View Poll Results: Should parents be able to enroll their children under the age of 26?

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    19 63.33%
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Thread: Policies of the ACA: Young Adults on their Parents' Plan

  1. #51
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    Re: Policies of the ACA: Young Adults on their Parents' Plan

    Quote Originally Posted by Helix View Post
    the fact that this is even necessary at all is yet another symptom of our failing employer-based delivery system.

    but, given our absolute refusal to change this ridiculous and inefficient system, i vote yes. given the lousy job market, i'd raise the age even higher. after all, the insurance companies want people in this age group covered because they pay in more than they take out in care, and the cashier jobs that we are offering this entire generation don't offer health insurance.

    This is what I find most disturbing about the bill. We did not fix the fundemental problems with our current system. Now after years of this contentious battle, no one will fix our problems with HC for another generation.

  2. #52
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    Re: Policies of the ACA: Young Adults on their Parents' Plan

    teamosil vs (pretty much) everybody else

    What we have here is a case of competing, or conflicting, rights being debated. Everybody else is arguing equality of opportunity, while teamosil is arguing equality of results.

    Equality of opportunity has two sides with somewhat conflicting rights butting heads. Equality of results says that one side should get to overtake the other side and get their way exclusively.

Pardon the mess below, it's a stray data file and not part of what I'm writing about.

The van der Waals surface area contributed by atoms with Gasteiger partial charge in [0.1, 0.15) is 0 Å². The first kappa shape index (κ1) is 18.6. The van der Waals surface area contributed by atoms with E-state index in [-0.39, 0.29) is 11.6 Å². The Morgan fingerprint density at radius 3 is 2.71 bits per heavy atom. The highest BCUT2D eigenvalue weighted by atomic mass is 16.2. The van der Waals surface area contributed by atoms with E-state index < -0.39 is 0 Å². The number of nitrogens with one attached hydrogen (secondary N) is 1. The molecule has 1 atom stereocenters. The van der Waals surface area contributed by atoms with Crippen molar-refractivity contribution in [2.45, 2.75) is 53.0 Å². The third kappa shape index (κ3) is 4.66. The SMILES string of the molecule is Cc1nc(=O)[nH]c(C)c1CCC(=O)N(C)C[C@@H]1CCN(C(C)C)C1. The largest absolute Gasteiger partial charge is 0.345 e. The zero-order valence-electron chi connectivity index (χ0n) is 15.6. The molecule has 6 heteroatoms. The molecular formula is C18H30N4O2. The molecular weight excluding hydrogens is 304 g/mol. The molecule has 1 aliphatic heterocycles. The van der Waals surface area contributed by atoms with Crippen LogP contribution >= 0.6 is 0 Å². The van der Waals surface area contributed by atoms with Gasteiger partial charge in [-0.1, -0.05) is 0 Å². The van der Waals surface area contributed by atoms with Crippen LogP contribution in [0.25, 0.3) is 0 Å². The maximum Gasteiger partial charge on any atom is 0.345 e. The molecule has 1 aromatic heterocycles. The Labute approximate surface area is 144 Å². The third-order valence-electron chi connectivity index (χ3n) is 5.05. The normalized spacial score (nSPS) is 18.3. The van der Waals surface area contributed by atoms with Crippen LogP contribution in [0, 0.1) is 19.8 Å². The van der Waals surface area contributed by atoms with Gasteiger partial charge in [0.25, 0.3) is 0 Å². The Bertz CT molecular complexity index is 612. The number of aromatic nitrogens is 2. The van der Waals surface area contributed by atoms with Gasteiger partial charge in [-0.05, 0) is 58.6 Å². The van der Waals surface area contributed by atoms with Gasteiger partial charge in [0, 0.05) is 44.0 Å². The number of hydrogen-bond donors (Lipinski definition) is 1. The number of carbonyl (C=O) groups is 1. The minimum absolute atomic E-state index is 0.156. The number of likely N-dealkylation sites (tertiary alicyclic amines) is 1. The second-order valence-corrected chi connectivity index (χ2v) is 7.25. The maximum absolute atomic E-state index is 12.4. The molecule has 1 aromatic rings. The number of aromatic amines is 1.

If you claim sexual harassment to be wrong, yet you defend anyone on your side for any reason,
    then you are a hypocrite and everything you say on the matter is just babble.

  3. #53
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    Re: Policies of the ACA: Young Adults on their Parents' Plan

    Quote Originally Posted by cpwill View Post
    this is incorrect - as the success of HSA's have demonstrated.
    Yeah those are a good way to counter the problem I'm describing. They remove the insurance companies entirely and you can make decisions after the fact. But that doesn't really replace health insurance.

    Quote Originally Posted by cpwill View Post
    no it's not. either they make enough money to take on payment, or they don't and rate medicaid. more likely they are lazy and/or generally uninformed. Regardless, no one is stopping them from seeing a doctor.
    I'm not sure I follow your point. It seems like you are saying that you would only count it as a hit to their freedom if a specific person is responsible for them not being able to get health care. But that doesn't make sense to me. If I throw you in a pit that you can't get out of, are you any less free than you would be if you fell in the pit yourself?
    Total tax rates- People living in poverty: 16.2%. The median American: 27%. Working people who make over $140k/year: 31%. The top 1%: 30%. Super rich investors: around 15%. Help the democrats retake the house.

  4. #54
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    Re: Policies of the ACA: Young Adults on their Parents' Plan

    Quote Originally Posted by JayDubya View Post
    There only is one side of this coin.

    The law doesn't somehow stop people from going to the doctor. If you can't pay the doctor, making someone else pay the doctor for you and / or making the doctor work perform the task anyway are both examples of using the law to reduce net freedom.

    So we're not weighing the value of different freedoms. We're weighing freedom versus coercion.
    No, we're weighing economic coercion against legal coercion. An individual is equally coerced if you prevent them from doing something regardless of whether the tool you use is economic or legal.
    Total tax rates- People living in poverty: 16.2%. The median American: 27%. Working people who make over $140k/year: 31%. The top 1%: 30%. Super rich investors: around 15%. Help the democrats retake the house.

  5. #55
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    Re: Policies of the ACA: Young Adults on their Parents' Plan

    Quote Originally Posted by radcen View Post
    teamosil vs (pretty much) everybody else

    What we have here is a case of competing, or conflicting, rights being debated. Everybody else is arguing equality of opportunity, while teamosil is arguing equality of results.